• Elderly Divorce

    Friends and family of a Grand Forks couple were reeling on this date in 1904; the couple, Edward and Katherine Fallen, had just announced they would be seeking a divorce. Normally, such a thing would cause little commotion, but the Fallens were over seventy years of age and had been married for over forty years! […]

  • Colonel Lounsberry Scoops Bighorn

    It was on this date in 1876 that the world learned what happened eleven days earlier at the Little Bighorn. Colonel Clement Lounsberry was credited with scooping what has been called “one of the greatest stories in American journalism” when he released his famous Bismarck Tribune “extra.” Actually, two other newspaper reports had been written […]

  • Floyd Stromme, Pitcher

    In 1939, Floyd Stromme made his debut as a pitcher for the Cleveland Indians, but his “first” debut happened eight years earlier as an adolescent playing for the Cooperstown Junior Legion baseball team. Oswald Tufte coached Cooperstown in 1931, and they had to cancel their season opener, because they didn’t enough money to buy a […]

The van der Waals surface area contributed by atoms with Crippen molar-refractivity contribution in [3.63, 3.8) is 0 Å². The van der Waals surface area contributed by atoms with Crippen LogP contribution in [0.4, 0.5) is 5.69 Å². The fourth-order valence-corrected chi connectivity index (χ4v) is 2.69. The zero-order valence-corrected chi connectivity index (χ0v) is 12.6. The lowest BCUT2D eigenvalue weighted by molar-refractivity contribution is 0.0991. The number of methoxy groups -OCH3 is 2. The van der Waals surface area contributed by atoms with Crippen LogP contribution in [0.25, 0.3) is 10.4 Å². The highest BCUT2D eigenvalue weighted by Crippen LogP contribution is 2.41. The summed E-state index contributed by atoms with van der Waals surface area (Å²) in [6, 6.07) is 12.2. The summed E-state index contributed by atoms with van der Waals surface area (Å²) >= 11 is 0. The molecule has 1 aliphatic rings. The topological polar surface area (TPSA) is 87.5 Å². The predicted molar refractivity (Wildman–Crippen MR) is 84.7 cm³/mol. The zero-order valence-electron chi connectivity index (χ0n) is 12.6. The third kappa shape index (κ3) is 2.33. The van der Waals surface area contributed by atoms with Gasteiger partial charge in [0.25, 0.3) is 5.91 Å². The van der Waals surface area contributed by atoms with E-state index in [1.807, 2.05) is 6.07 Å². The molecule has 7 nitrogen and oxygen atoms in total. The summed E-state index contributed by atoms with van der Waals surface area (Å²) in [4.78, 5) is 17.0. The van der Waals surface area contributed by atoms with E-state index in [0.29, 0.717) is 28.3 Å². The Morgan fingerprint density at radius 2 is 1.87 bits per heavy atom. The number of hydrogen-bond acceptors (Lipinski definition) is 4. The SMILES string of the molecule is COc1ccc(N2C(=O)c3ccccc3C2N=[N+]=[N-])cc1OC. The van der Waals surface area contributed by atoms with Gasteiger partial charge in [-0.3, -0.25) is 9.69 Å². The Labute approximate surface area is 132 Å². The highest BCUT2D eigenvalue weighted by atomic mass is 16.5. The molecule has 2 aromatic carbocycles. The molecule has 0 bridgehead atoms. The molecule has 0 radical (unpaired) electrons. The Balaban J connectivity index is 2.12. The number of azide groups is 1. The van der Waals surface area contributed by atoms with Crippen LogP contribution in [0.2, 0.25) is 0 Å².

• Gene Autry and His Colt

    On this day in 1949, singer and actor Gene Autry was in North Dakota to perform at the annual Mandan Rodeo with his backup band, the Cass County Boys — that’s Cass County, Texas, not North Dakota. The western movie star also collected a black colt from Mandan rancher Frank Wetzstein, which he bought the […]

  • Wash Day at the Fort

    Fort Lincoln was authorized in 1896, and in 1902, it was built just southeast of Bismarck. Later, it would memorably serve as an internment camp, but for many years, it served as a military post, and was watched and washed by soldiers living there. On this date in 1916, preparations for July Fourth were well […]

  • Harold K. Johnson

    It was on this date in 1968 that General Harold K. Johnson finished his tenure as Army Chief of Staff, a position he held under President Johnson during the build-up of the Vietnam War. Dr. Lewis Sorley’s biography of Johnson describes him as hard working, determined, religious, intelligent and honorable – all traits that raised […]

  • Shivaree!

    Some claim a shivaree is an old Appalachian custom performed in the 19th and early 20th centuries, with its roots based in 16th century France. Gaelic sources claim a shivaree (or in Gaelic, a “sibh a ri”) is an Old Irish custom. And others claim the word shivaree is derived from a Late Latin word […]